Pentagon doctors say 7-year-olds can make trans decisions for themselves

In an op-ed disguised as a scientific research paper, Pentagon doctors are pressing to allow children as young as 7 to make medical decisions about transitioning to another gender.

“We believe the…

In an op-ed disguised as a scientific research paper, Pentagon doctors are pressing to allow children as young as 7 to make medical decisions about transitioning to another gender.

“We believe the DoD can continue to lead in this domain,” concluded authors David A. Klein, Natasha A. Schvey, Thomas A. Baxter, Noelle S. Larson, and Christina M. Roberts, in a paper titled “Caring for Military-Affiliated Transgender and Gender-Diverse Youths.” 

The paper appeared in the American Journal of Public Health and was made publicly accessible thanks to funding from Children’s Mercy Kansas City, a pediatric medical center already under fire for its promotion of cross-sex treatments for young children. 

The authors argue that unless children who are “transgender or gender-diverse,” or TGD, can immediately make medical decisions for themselves, they are at risk for certain harms, particularly suicide. 

With many states beginning to restrict the often irreversible transitioning procedures performed on youth, the doctors said the kids who end up on military bases in such states are at increased risk.

“Gender-affirming health care, such as puberty suppression and affirming hormones, mitigates these risks and optimizes patient-oriented outcomes, but many TGD youths have difficulty accessing services,” claimed the authors.

But one expert on detransitioning said the assertions of the paper’s authors are false.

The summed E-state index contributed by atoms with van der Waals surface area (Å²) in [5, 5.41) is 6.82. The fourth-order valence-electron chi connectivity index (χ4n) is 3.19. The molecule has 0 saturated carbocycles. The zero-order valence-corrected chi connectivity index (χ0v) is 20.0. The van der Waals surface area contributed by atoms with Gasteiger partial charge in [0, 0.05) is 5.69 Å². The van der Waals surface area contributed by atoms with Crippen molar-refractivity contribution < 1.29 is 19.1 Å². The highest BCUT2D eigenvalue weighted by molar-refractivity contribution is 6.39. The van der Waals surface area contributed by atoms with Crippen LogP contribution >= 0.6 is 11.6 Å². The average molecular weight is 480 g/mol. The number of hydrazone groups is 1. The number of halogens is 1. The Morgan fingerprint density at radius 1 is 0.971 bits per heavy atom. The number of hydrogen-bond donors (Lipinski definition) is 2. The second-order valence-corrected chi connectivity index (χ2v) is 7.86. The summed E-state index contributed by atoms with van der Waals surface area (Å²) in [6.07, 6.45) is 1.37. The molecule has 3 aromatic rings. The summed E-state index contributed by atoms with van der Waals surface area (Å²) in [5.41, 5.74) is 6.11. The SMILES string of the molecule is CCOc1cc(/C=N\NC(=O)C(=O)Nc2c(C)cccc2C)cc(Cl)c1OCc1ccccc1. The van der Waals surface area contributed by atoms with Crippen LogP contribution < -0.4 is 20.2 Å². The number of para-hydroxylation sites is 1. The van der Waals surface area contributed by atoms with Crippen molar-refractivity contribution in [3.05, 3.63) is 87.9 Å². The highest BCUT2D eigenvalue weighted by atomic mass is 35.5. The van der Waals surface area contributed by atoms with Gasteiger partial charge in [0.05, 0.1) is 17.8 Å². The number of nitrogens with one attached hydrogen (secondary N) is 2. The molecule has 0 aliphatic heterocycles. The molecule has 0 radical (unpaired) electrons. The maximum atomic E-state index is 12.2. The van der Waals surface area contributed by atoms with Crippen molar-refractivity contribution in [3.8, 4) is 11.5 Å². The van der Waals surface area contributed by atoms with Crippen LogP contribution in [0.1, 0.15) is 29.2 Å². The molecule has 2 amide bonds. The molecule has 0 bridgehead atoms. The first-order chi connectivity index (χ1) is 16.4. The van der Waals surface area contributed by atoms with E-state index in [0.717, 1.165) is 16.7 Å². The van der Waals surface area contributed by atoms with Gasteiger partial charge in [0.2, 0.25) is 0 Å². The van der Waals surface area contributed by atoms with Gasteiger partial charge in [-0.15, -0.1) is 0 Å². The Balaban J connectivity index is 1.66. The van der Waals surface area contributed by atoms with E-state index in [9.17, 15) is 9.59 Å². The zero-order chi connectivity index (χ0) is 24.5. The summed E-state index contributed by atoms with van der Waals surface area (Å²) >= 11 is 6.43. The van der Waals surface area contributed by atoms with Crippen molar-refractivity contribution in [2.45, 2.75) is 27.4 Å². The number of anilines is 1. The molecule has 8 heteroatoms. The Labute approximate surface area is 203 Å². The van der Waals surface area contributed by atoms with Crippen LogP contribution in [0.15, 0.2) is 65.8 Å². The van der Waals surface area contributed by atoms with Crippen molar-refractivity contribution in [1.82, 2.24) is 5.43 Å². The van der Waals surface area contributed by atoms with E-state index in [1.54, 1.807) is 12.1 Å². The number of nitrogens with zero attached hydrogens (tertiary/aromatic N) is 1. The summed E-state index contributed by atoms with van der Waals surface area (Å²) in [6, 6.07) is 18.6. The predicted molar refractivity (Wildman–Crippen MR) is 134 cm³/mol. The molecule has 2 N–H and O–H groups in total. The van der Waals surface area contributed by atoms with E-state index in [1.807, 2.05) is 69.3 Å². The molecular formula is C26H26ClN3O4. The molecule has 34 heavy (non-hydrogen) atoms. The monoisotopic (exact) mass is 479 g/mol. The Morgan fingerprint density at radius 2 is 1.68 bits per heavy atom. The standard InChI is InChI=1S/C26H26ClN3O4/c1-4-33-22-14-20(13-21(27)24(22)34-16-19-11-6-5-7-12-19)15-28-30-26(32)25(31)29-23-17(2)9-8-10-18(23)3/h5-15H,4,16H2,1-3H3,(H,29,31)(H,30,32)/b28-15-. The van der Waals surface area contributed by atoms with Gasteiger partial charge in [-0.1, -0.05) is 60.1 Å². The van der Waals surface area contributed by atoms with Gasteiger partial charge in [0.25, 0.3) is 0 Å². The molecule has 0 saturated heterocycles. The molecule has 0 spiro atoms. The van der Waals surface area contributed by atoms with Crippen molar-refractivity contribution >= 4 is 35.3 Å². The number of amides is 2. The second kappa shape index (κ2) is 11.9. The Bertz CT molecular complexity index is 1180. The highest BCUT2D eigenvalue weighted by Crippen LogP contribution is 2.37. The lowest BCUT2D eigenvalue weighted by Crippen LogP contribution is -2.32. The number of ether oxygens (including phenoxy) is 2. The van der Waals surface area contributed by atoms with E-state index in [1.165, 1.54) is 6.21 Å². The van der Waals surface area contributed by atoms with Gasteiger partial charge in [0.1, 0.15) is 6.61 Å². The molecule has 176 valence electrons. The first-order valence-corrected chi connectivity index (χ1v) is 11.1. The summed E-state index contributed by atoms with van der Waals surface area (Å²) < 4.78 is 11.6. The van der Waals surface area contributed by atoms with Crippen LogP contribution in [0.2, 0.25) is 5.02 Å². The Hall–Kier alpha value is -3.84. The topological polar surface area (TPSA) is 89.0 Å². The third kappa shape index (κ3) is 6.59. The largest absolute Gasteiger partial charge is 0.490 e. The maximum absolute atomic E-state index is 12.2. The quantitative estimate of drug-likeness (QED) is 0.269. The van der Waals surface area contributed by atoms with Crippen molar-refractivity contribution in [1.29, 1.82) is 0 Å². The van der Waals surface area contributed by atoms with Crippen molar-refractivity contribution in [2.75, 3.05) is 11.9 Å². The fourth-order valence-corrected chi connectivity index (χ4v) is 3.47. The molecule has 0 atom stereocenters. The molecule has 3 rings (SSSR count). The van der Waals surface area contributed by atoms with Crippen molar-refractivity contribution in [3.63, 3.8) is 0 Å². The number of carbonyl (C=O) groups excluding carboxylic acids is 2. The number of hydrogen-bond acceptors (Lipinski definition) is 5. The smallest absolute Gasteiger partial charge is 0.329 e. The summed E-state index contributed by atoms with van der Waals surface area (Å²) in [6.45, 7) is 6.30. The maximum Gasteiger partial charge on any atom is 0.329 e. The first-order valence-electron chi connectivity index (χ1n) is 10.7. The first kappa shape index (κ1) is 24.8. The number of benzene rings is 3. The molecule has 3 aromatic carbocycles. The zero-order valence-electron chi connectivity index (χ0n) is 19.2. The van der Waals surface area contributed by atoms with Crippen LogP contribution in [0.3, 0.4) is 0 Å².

“The notion that 7-year-old children are capable of such decisions is beyond laughable,” Dr. Stanley Goldfarb told Fox News. 

Goldfarb contends that the percentages of people who detransition could be as high as 25% of those who previously received so-called gender-affirming care.  

It demonstrate “the folly of assuming the soundness of childhood decisions,” said Goldfarb.  

That hasn’t stopped the media from quoting experts, who largely make their money by working in transgender medical services or lobbying, from asserting that trans regret is either rare or non-existent. 

“How common is transgender treatment regret, detransitioning?” asked the Associated Press in a headline earlier this month, before citing questionable sources or questionable results.

“In updated treatment guidelines issued last year, the World Professional Association for Transgender Health said evidence of later regret is scant,” the article claims, before citing a Dutch study that showed “no evidence of regret” by adults who made trans decisions as kids.

“My own personal experience is that it is quite uncommon,” Dr. Michael Irwig, director of transgender medicine at Beth Israel Deaconess Medical Center in Boston, told the AP. “I’ve taken care of over 350 gender-diverse patients and probably fewer than five have told me that they decided to detransition or changed their minds.” Irwig didn’t specify whether he thought some patients may not share their regrets with him.

With eight states already imposing restrictions on trans medical treatments for children and 23 others considering such measures, it might cause medical professionals who work on trans care, like Irwig, to respond with some humility, rather than just dismiss five disfigured adults as “uncommon.”

In fact, Irwig’s anecdotal statistic suggests that trans regret occurs at a higher rate (1.43%) than that of trans-identifying individuals in the general population (0.6%). 

“The ideas that a child’s declaration of their gender identity should clear any obstacles to irreversible gender transition surgery stems more from extreme political orthodoxy than from what’s in the best interest, the long-term interests, of the child,” said state Rep. Will Wade of Georgia, as the state banned most gender-affirming surgeries and hormone replacement therapies for children under 18.